Olander, Clas
    Malmö University, Faculty of Education and Society (LS), Department of Natural Science, Mathematics and Society (NMS). Malmö University, Disciplinary literacy and inclusive teaching.
    Meaning-making of arrows in a representation of the greenhouse effect2024In: Journal of Biological Education, ISSN 0021-9266, E-ISSN 2157-6009, Vol. 58, no 1, p. 4-15Article in journal (Refereed)
    Abstract [en]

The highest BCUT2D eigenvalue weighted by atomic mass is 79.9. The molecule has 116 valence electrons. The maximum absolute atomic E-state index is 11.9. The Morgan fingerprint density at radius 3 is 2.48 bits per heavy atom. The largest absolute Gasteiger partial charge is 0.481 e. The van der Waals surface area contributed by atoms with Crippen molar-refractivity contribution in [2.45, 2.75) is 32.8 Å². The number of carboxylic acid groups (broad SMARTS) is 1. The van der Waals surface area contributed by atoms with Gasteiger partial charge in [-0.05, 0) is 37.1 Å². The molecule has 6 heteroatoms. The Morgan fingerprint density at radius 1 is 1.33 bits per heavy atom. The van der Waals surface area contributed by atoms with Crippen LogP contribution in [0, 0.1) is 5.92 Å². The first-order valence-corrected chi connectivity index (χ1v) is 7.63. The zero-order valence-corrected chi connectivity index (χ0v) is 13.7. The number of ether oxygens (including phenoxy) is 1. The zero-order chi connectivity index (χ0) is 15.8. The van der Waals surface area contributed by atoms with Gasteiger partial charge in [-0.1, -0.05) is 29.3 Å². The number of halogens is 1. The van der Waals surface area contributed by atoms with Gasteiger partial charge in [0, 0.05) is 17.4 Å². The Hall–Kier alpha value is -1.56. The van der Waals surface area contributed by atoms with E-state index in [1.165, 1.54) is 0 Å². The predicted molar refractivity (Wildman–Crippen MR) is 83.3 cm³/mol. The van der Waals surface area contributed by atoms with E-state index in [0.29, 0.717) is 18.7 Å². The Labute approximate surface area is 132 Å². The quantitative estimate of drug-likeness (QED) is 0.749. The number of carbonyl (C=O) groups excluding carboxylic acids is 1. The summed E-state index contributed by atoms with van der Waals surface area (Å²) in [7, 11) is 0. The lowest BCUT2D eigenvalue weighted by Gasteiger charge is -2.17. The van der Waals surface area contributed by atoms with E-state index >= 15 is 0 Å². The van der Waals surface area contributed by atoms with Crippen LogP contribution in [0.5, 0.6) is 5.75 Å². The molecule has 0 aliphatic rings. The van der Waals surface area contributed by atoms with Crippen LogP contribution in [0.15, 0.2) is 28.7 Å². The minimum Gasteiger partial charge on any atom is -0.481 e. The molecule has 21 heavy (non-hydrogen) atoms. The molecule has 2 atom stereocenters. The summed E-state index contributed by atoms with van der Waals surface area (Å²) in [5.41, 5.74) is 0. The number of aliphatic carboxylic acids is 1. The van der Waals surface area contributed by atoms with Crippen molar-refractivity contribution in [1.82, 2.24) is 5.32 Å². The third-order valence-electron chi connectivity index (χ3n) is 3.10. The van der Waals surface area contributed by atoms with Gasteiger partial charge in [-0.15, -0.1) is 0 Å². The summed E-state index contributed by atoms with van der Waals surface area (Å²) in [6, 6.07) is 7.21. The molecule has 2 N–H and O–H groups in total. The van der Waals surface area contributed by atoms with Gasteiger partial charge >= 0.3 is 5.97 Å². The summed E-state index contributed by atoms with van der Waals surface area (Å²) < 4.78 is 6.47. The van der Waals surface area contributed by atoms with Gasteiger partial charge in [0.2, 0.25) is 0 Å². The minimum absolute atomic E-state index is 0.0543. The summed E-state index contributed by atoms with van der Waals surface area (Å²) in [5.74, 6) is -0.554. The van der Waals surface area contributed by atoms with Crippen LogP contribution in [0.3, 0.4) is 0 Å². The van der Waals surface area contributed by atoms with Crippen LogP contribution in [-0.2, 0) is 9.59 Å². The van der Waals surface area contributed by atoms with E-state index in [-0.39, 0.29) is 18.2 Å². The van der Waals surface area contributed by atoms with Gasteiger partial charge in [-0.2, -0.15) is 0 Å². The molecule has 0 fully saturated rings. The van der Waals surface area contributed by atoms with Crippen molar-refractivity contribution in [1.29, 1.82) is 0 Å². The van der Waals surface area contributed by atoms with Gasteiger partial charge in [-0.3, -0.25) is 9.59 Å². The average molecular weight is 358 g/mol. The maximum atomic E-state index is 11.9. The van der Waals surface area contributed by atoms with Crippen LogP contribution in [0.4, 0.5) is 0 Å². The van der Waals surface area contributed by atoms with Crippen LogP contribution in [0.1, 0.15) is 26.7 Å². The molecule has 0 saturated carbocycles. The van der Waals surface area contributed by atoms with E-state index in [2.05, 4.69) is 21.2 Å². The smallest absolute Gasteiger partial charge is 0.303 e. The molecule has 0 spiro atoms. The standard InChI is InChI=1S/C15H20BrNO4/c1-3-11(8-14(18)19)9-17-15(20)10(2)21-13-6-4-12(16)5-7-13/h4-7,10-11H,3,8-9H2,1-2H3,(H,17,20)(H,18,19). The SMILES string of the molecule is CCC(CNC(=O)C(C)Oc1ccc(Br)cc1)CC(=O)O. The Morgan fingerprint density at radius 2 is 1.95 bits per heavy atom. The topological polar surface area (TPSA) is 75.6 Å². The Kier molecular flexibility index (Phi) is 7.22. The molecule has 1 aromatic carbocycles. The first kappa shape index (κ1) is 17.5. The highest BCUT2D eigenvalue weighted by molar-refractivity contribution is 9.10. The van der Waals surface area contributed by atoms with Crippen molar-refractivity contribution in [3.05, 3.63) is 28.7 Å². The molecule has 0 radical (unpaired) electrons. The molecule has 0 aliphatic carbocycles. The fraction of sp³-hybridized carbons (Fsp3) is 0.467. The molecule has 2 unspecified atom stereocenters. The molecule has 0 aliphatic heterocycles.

This study investigated meaning-making of arrows in a representation of the greenhouse effect among 14-year-old secondary school students. Data was generated during Biology lessons where 74 students discussed how they interpreted a representation from the Swedish Society for Nature Conservation, which is an NGO that produce school material . The students were divided into 33 groups, who made written notes. In addition 12 groups were videotaped and eleven of these groups were interviewed a week later. The analysis focused on meaning-making of the arrows in the representation with the starting point that the arrows were represented in two distinctive ways, colour (yellow/orange) and shape (straight/curved/wavy). The result show that the colour yellow was strongly connected to the Sun whereas orange was connected to heat. The mode waviness made meaning-making more diverse and the coupling to the colour orange triggered interpretations about heat and different emissions and gases. One implication is that arrows are interpreted in the light of everyday experiences. In order to make sense in a more scientific way the arrows need unpacking and contextualisation. The overall connection between meaning-making and representation was captured by one group as: "It is an easy representation, if you understand it".